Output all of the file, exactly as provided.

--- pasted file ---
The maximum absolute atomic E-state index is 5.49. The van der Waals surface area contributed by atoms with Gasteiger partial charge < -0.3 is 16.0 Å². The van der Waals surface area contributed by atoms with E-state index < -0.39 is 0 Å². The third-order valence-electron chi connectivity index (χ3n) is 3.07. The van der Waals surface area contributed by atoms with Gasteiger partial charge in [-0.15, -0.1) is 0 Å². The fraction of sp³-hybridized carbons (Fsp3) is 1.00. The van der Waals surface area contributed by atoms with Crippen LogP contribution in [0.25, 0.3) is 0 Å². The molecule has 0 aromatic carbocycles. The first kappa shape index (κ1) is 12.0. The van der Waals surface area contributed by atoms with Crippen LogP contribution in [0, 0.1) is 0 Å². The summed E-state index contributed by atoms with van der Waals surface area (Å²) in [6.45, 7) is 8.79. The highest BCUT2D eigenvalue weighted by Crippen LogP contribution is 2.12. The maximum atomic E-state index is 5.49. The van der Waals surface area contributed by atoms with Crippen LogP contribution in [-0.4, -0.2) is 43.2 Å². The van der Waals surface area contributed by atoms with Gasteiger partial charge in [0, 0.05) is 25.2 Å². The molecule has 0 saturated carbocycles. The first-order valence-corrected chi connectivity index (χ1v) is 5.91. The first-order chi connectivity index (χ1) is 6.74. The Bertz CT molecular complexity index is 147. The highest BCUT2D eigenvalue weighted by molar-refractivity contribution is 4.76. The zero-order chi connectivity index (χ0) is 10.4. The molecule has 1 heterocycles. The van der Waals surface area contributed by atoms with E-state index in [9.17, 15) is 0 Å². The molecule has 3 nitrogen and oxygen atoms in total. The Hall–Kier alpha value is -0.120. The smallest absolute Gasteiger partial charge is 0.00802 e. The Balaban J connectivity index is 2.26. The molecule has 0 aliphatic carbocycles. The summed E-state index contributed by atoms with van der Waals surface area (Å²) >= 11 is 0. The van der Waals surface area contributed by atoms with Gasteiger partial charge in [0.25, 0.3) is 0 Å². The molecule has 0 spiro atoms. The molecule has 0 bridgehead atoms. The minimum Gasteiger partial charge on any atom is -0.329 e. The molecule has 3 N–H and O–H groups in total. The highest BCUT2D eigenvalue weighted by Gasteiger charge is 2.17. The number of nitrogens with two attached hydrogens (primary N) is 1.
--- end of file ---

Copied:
The maximum absolute atomic E-state index is 5.49. The van der Waals surface area contributed by atoms with Gasteiger partial charge < -0.3 is 16.0 Å². The van der Waals surface area contributed by atoms with E-state index < -0.39 is 0 Å². The third-order valence-electron chi connectivity index (χ3n) is 3.07. The van der Waals surface area contributed by atoms with Gasteiger partial charge in [-0.15, -0.1) is 0 Å². The fraction of sp³-hybridized carbons (Fsp3) is 1.00. The van der Waals surface area contributed by atoms with Crippen LogP contribution in [0.25, 0.3) is 0 Å². The molecule has 0 aromatic carbocycles. The first kappa shape index (κ1) is 12.0. The van der Waals surface area contributed by atoms with Crippen LogP contribution in [0, 0.1) is 0 Å². The summed E-state index contributed by atoms with van der Waals surface area (Å²) in [6.45, 7) is 8.79. The highest BCUT2D eigenvalue weighted by Crippen LogP contribution is 2.12. The maximum atomic E-state index is 5.49. The van der Waals surface area contributed by atoms with Crippen LogP contribution in [-0.4, -0.2) is 43.2 Å². The van der Waals surface area contributed by atoms with Gasteiger partial charge in [0, 0.05) is 25.2 Å². The molecule has 0 saturated carbocycles. The first-order valence-corrected chi connectivity index (χ1v) is 5.91. The first-order chi connectivity index (χ1) is 6.74. The Bertz CT molecular complexity index is 147. The highest BCUT2D eigenvalue weighted by molar-refractivity contribution is 4.76. The zero-order chi connectivity index (χ0) is 10.4. The molecule has 1 heterocycles. The van der Waals surface area contributed by atoms with E-state index in [9.17, 15) is 0 Å². The molecule has 3 nitrogen and oxygen atoms in total. The Hall–Kier alpha value is -0.120. The smallest absolute Gasteiger partial charge is 0.00802 e. The Balaban J connectivity index is 2.26. The molecule has 0 aliphatic carbocycles. The summed E-state index contributed by atoms with van der Waals surface area (Å²) >= 11 is 0. The van der Waals surface area contributed by atoms with Gasteiger partial charge in [0.25, 0.3) is 0 Å². The molecule has 0 spiro atoms. The molecule has 0 bridgehead atoms. The minimum Gasteiger partial charge on any atom is -0.329 e. The molecule has 3 N–H and O–H groups in total. The highest BCUT2D eigenvalue weighted by Gasteiger charge is 2.17. The number of nitrogens with two attached hydrogens (primary N) is 1.